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Author: Subject: Determining historical global production of NiCd batteries - where to start?
RogueRose
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[*] posted on 22-8-2018 at 15:13
Determining historical global production of NiCd batteries - where to start?


I'm doing some research into various recycling issues and came across some products which are not accepted "under any circumstance" by some large recyclers and NiCd/NiMH are one of them, if not the major one. Some places are charging up to $2/lb to take these batteries IF they even accept them! Now IDK if these places have some arraingement with other recyclers who actually pay them for them, so they are collecting on both ends (very possible in this business). I know my local E-waste pays a very large amount of their proceeds from scrap just to get rid of the NiCd's (not including shipping!).

I'm trying to find some numbers on what the global production was for NiCd/NiMH over the 25+ years that they were the market leader for rechargables. The thing is, after almost an hour of searching, I haven't found much of anything on production levels either in battery quantity or consumption of elements.

Anyone have any ideas on where to look to track this type of thing down?
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AJKOER
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[*] posted on 23-8-2018 at 15:10


For rough estimates, work backward based on data for say Cd (or Ni) contamination level in water sources.

Perform a regression analysis for not too current years linking Ni/Cd battery production to contamination levels probably with a multi year lag effect (for example, a spike in battery sales in year 6 may be observed as contributing to years 7 to 10 growth in Cd pollution). You then do a reverse regression to estimate battery sales based on pollution levels in other geographic areas and total sale numbers. This is akin to a missing data problem in statistics using auxiliary data that is believed to be correlated (like more sales, means more dumping, increased leaching into water sources, and finally tested higher levels of Cd).

Get the statistical standard deviation estimates for the regression coefficients. From there derive an estimate (or expected distribution) of sales. I would use Monte Carlo sampling to estimate the latter.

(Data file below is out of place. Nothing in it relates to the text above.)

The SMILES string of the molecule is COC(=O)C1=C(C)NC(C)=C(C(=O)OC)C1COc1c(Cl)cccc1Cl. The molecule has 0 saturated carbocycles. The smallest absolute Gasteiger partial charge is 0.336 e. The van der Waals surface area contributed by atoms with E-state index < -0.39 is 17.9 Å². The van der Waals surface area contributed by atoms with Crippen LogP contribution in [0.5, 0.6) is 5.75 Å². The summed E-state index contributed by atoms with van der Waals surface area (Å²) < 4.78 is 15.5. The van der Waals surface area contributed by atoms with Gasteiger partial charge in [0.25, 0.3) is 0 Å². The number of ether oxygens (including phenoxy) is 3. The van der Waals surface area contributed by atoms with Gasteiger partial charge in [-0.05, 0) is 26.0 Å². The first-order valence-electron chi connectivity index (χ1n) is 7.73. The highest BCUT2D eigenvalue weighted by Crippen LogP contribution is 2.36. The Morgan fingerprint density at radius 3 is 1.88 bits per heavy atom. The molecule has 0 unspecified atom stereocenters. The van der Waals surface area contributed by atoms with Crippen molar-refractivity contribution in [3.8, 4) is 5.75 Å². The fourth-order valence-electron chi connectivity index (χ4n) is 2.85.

Assumption: There is a constant % of Ni/Cd batteries that are improperly dumped which eventually find there way into the local water supply.

You may be able to improve your analysis by looking at the % of just Ni/Cd versus all battery sales for whatever available data you can obtain.

Also, the sale of electrical devices may be correlated to Ni/Cd sales/consumption.

You could develop multiple point estimates (with their standard deviations SDi) and select the estimate with the lowest standard deviation or use a weighted of all the point estimates. The recommended weight for mean point i is 1/SDi / (Sum of all 1/SDi ).

[Edited on 23-8-2018 by AJKOER]
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[*] posted on 23-8-2018 at 15:38


Quote: Originally posted by AJKOER  
For rough estimates, work backward based on data for say Cd (or Ni) contamination level in water sources.

Perform a regression analysis for not too current years linking Ni/Cd battery production to contamination levels probably with a multi year lag effect (for example, a spike in battery sales in year 6 may be observed as contributing to years 7 to 10 growth in Cd pollution). You then do a reverse regression to estimate battery sales based on pollution levels in other geographic areas and total sale numbers. This is akin to a missing data problem in statistics using auxiliary data that is believed to be correlated (like more sales, means more dumping, increased leaching into water sources, and finally tested higher levels of Cd).

Get the statistical standard deviation estimates for the regression coefficients. From there derive an estimate (or expected distribution) of sales. I would use Monte Carlo sampling to estimate the latter.

Assumption: There is a constant % of Ni/Cd batteries that are improperly dumped which eventually find there way into the local water supply.

You may be able to improve your analysis by looking at the % of just Ni/Cd versus all battery sales for whatever available data you can obtain.

Also, the sale of electrical devices may be correlated to Ni/Cd sales/comsumption.

[Edited on 23-8-2018 by AJKOER]


HA HA,
Then all you have to do is subtract all OTHER cadmium contamination (rusting Cad plated hardware would be a big one. It's a very common coating on nuts, bolts, and etc), to get the right answer.

That's about as useful as just finding the earth's original estimated cadmium reserves, subtracting the earth's current estimated cadmium reserves, and assuming it was all used for batteries.




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AJKOER
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[*] posted on 23-8-2018 at 15:57


Yes, I agree, but you still can use the % of just Ni/Cd batteries to all battery sales for whatever available data you can obtain.

And also, the sale of electrical devices may be correlated to Ni/Cd sales/consumption through the correlation to all battery sales.

Use missing data techniques to plug in holes when Ni/Cd data is N/A but industry data is known.

That being said, my limited knowledge of the electronic device sales suggest short cycles for products which may no longer even consume Ni/Cd batteries due in part to a trend to more green products.
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[*] posted on 23-8-2018 at 19:48


Call the battery mfg. trade group, ask the people who make their living off the tech.

I have not bought a tool with NiCd batteries since 2003.





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